TB: Right. The total white canvas moment doesn't really exist because it's always a bear, yet it's a blank slate because I always have to come up with a new bear.

JS: But it's amazing that you stuck with it, given that you learned more and more about its actual history, context, and stakeholders, who can be pretty intense. Did you ever think: “I've got to get the heck out of here!”?

TB: I mean, always. Every now and then, I think: “What the fuck am I doing? I go to my studio every day, and I paint the same stupid bear over and over again.”

JS: (laughs) It's like every artist I know!

TB: I think so, yeah. It is a metaphor for making art. Or for life.

JS: How did the process change from Photoshop to paint?

TB: After I finished the novel, I made a few bear flags, lightboxes, and a forty square meter bear cut into a cornfield. Then I asked myself, "Am I just going to exercise the bear through every medium, and if so, how interesting is that?"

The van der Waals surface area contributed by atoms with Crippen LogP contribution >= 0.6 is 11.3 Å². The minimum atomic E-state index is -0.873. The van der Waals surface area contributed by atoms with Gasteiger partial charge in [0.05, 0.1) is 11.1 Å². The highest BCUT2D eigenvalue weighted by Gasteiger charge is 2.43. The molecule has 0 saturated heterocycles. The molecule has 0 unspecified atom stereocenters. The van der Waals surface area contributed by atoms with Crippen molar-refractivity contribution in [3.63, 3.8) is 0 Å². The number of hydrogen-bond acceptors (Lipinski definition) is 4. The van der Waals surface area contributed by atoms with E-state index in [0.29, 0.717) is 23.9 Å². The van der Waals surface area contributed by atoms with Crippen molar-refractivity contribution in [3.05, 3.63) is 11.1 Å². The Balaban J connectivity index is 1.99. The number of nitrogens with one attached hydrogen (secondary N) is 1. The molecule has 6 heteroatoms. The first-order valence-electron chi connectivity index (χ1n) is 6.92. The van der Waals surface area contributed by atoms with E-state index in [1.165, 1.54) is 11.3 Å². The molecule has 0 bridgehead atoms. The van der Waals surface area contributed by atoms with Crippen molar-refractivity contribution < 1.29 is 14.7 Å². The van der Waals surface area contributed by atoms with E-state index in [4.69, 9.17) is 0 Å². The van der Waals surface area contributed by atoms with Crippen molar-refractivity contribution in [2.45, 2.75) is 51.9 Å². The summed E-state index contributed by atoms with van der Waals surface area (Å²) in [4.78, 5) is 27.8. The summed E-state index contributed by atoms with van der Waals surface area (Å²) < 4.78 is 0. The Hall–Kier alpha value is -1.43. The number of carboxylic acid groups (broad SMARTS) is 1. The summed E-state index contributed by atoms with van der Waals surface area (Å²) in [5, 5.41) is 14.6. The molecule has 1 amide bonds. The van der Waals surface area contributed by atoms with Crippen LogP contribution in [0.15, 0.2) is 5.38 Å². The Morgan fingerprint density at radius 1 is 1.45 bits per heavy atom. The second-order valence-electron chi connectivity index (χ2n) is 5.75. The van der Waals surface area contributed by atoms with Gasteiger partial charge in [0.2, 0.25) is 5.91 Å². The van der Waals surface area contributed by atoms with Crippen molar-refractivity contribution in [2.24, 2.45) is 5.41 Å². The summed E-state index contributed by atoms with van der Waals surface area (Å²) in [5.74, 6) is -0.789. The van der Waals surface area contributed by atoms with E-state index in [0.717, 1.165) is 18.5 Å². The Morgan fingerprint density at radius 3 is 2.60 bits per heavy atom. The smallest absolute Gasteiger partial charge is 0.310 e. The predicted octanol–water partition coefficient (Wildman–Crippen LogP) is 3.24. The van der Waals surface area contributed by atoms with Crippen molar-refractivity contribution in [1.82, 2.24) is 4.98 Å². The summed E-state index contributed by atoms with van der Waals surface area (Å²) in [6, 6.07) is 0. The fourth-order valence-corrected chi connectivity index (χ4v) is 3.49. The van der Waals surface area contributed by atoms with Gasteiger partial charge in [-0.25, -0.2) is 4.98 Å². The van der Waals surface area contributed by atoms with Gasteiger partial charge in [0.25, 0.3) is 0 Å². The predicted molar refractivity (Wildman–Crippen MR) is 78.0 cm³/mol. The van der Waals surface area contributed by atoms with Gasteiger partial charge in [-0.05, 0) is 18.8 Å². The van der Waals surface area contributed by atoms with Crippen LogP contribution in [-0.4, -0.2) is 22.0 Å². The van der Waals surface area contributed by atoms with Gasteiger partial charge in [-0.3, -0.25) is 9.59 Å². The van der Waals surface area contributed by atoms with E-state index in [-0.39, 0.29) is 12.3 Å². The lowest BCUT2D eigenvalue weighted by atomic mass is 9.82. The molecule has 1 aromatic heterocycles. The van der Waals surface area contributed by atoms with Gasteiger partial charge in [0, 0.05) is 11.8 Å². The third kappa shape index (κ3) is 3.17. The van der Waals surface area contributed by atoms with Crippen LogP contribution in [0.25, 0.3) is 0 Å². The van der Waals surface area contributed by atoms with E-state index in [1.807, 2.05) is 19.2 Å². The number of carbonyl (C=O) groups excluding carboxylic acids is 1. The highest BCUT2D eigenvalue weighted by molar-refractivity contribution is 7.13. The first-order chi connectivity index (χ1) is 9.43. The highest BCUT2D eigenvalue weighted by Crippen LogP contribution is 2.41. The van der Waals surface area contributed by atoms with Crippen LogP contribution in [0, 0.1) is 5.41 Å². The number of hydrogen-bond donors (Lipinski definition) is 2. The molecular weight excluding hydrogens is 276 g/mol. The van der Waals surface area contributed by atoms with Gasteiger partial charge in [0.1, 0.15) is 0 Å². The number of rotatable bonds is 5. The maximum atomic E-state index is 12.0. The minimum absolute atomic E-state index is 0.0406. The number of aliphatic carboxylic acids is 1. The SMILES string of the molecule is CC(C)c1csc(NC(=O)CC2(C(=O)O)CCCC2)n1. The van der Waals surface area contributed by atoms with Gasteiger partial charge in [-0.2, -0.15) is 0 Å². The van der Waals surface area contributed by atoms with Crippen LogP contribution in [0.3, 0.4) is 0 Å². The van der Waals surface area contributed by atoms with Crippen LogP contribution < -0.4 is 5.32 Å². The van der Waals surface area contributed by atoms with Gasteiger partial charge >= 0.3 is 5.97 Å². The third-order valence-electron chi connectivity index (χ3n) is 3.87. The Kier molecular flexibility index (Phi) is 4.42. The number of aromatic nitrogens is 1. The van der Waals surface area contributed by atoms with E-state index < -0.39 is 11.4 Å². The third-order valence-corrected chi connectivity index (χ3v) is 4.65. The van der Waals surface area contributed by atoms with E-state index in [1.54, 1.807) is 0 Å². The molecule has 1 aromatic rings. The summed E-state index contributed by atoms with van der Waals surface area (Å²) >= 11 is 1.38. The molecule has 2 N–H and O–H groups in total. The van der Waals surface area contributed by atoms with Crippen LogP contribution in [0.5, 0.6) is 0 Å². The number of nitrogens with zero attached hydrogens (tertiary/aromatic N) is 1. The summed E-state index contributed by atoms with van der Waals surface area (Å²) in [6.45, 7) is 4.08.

To paint the bear makes sense because the symbol or motive of the bear is neither figurative nor abstract—I mean, of course, it's figurative because it's recognizable as a bear, but it has no body; it has no depth. It's super flat—it works on a screen or a flag—and it also works on a painting.

JS: It's an icon.

TB: Yeah, it's an icon. It has no voice and no gender, and it was never animated. It's kind of devoid of content; I can fill it up with my own. Whatever I'm interested in can go into the next painting.

Tina Braegger, We Contain Multitudes, 2021. Detail. Oil on canvas, 78 3/4 x 72 7/8 inches. Detail.